Over the course of six seasons, Jared has made a handful of references to both group homes and foster parents. When at one point he says, “When you don the skin of the beast, the man within dies,” Richard asks if he’s quoting Nietzsche. Jared replies, “One of the boys at my group home always said that. He died.”
Jared’s discomfort in his own skin can also be traced back to his childhood. “I have a lifelong aversion to my own image,” he says in one episode. “You know, it’s like my foster mother used to say, ‘Donald, you have a face for the closet.’”
In season six, Jared’s dark side has begun to emerge (or reemerge), most memorably when he chases Richard out of the Hacker Hostel and shoots him with a pellet gun. “I was state-raised,” Jared reminds Richard. “You think I’m scared to catch a case of some bullshit?”
He was adopted at some point.
When Richard attempts to get Jared onboard with a plan to plant their app on the phones of every attendee at Hooli-Con, he implores Jared, “Think of it more as forced adoption through aggressive guerrilla marketing,” to which Jared replies: “Well, as a product of forced adoption, I can assure you there are consequences.”
He’s comfortable in cultlike settings.
While trying to find a way to accommodate more employees than Pied Piper has room for, Jared gleefully suggests a plan: “I suppose we could put three more workstations here, and then two more over there. It’d be crowded but cozy. They’ll be all holed up together like the Branch Davidians.”
Harriet Tubman was his imaginary friend.
When defending the idea of an imaginary friend in season three, Jared explains, “People do create imaginary friends to meet their emotional needs. When I was little, I used to pretend that I shared a room with Harriet Tubman and we were always planning our big escape.”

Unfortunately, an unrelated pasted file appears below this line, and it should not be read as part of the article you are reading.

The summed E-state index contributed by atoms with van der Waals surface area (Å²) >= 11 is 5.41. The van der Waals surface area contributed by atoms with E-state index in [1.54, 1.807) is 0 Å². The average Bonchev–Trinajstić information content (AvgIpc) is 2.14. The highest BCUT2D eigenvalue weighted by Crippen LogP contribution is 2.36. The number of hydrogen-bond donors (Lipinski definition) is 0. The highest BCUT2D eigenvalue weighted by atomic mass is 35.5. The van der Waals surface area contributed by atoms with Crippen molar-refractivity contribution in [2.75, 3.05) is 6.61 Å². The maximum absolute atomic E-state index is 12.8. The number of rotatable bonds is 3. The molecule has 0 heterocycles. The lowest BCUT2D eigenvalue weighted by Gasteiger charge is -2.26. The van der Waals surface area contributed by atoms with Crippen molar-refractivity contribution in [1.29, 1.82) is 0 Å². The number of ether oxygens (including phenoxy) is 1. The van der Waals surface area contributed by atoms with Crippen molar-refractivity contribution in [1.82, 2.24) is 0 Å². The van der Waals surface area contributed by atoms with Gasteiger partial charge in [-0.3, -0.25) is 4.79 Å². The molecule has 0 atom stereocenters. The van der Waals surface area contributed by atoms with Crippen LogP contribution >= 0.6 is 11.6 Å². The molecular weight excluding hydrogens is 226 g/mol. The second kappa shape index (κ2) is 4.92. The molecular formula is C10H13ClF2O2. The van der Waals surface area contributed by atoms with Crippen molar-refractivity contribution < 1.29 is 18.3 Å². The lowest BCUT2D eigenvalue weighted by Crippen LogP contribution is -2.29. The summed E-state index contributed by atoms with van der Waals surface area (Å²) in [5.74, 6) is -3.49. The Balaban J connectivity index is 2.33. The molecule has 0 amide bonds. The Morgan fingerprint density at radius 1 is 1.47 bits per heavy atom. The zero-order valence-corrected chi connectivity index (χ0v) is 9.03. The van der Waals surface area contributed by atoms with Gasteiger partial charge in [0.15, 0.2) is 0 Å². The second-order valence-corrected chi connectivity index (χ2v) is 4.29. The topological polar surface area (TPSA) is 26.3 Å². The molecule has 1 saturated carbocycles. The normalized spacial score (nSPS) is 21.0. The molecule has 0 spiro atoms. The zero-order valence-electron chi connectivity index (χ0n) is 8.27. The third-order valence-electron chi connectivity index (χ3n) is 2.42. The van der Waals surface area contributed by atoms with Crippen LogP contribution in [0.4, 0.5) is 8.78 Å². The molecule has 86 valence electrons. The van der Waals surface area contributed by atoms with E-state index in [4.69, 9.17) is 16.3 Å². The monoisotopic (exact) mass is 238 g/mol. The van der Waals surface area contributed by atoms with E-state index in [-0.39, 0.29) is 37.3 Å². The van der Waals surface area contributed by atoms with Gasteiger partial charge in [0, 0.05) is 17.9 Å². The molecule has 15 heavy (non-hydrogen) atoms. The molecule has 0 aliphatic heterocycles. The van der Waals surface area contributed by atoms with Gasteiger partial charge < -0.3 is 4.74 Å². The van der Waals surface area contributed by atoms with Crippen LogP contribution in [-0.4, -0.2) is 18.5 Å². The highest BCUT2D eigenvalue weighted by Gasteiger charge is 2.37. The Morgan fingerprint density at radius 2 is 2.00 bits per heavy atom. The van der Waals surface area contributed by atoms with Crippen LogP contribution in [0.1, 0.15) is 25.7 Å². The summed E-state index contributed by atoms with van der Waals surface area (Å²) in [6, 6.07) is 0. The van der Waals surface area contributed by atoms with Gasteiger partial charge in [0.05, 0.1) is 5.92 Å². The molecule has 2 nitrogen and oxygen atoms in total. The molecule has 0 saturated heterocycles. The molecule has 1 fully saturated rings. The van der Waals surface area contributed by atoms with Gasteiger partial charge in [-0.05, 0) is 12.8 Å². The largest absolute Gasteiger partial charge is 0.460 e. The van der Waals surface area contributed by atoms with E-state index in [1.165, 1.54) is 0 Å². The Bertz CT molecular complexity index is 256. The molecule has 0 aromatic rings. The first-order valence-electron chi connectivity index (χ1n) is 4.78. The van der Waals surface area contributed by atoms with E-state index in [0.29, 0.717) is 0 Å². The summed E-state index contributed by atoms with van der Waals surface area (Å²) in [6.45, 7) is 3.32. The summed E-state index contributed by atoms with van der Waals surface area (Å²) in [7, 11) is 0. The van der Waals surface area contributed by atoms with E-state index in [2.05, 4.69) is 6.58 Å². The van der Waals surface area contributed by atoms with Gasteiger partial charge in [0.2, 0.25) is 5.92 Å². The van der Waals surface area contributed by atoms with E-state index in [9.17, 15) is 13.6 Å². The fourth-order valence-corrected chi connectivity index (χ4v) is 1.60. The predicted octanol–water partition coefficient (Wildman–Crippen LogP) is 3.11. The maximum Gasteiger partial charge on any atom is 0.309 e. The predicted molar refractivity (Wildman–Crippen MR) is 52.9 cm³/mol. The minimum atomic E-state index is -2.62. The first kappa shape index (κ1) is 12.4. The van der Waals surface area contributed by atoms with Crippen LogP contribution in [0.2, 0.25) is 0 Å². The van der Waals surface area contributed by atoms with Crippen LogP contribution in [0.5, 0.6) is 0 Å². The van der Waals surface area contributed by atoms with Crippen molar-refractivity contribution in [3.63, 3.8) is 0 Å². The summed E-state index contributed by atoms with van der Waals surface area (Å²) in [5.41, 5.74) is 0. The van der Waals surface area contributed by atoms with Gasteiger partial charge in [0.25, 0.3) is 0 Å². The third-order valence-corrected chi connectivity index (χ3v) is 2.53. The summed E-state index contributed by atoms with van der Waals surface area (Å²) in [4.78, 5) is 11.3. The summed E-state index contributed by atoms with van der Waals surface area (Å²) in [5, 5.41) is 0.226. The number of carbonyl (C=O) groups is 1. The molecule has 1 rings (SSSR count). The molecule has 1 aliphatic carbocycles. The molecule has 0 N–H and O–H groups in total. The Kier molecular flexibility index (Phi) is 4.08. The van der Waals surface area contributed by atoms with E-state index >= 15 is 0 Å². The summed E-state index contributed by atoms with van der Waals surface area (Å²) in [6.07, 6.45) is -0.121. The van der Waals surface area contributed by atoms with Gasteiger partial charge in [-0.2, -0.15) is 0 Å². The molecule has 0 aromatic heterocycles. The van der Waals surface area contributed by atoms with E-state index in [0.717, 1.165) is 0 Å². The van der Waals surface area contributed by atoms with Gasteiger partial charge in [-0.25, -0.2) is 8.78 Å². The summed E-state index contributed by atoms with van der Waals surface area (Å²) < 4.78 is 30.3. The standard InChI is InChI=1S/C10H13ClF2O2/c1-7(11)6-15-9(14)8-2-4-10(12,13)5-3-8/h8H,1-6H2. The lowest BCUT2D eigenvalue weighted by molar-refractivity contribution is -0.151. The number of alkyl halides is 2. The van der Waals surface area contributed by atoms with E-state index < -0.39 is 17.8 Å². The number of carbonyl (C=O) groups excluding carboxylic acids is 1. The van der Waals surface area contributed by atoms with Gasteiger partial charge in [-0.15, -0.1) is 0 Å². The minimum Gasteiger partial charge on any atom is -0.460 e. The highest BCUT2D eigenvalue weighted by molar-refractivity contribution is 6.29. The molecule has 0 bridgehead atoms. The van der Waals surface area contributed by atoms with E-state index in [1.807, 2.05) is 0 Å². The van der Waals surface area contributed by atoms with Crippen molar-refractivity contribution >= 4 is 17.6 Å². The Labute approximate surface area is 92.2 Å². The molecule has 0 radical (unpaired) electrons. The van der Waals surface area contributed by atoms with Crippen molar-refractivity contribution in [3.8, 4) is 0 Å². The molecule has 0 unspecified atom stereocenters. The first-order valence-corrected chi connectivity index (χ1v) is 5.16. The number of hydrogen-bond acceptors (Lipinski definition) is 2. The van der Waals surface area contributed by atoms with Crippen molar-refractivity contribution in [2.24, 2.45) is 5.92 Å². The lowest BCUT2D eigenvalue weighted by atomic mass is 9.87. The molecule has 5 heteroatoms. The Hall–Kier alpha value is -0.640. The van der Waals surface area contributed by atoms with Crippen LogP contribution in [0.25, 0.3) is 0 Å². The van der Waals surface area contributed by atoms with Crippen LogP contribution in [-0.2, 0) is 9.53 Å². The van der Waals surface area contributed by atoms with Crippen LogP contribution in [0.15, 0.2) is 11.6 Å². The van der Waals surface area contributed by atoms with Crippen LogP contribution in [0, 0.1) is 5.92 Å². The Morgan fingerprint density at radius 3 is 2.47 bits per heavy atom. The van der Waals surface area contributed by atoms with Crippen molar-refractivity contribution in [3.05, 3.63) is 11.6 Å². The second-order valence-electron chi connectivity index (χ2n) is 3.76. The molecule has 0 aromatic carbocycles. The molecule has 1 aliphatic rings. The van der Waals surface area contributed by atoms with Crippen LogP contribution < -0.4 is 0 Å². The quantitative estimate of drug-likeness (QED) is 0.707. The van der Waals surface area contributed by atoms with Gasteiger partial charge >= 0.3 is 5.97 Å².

He might be half Apache.
Since Jared doesn’t know when he was born, it would be difficult to presume that he knows much about his ancestry. But in season four, Jared assures Richard that he’ll have his back by telling him, “You need me. The half-crazed, half-Apache who will do anything to get your back. I’ll scalp Gavin if I have to, and all the rest of those paleface sons of bitches. I’ll kill them with knives. I’ll kill them with guns. I’ll kill them with my hands. I’ll talk them into suicide.”
He has fragile body parts.
While Jared’s mind might be half-crazed, his body is quite delicate. “I have a fragile posterior,” he explains. “My aunt used to call me ‘glasshole.’”
He watches a lot of Julia Roberts movies, but not My Best Friend’s Wedding.
Jared’s tendency to look at life as one big Julia Roberts movie has become a recurring theme. This revelation first came about in season two, when Jared went off on a rant about how much Pied Piper had changed his life: “Hooli was like an abusive spouse to me. You know, like that guy who married Julia Roberts in Sleeping With the Enemy? It was dehumanizing. But then, you, Richard, you pulled me out of the life and you gave me hope and you gave me a sense of self-worth. Like Richard Gere did to Julia Roberts in Pretty Woman. Every day here has been like that shopping-spree scene. I’m putting on hats.”
After Jared tells Richard that seeing him sell his company to Hooli would break his heart, Richard asks, “What, like Julia Roberts from My Best Friend’s Wedding?” But Jared says he has never seen it.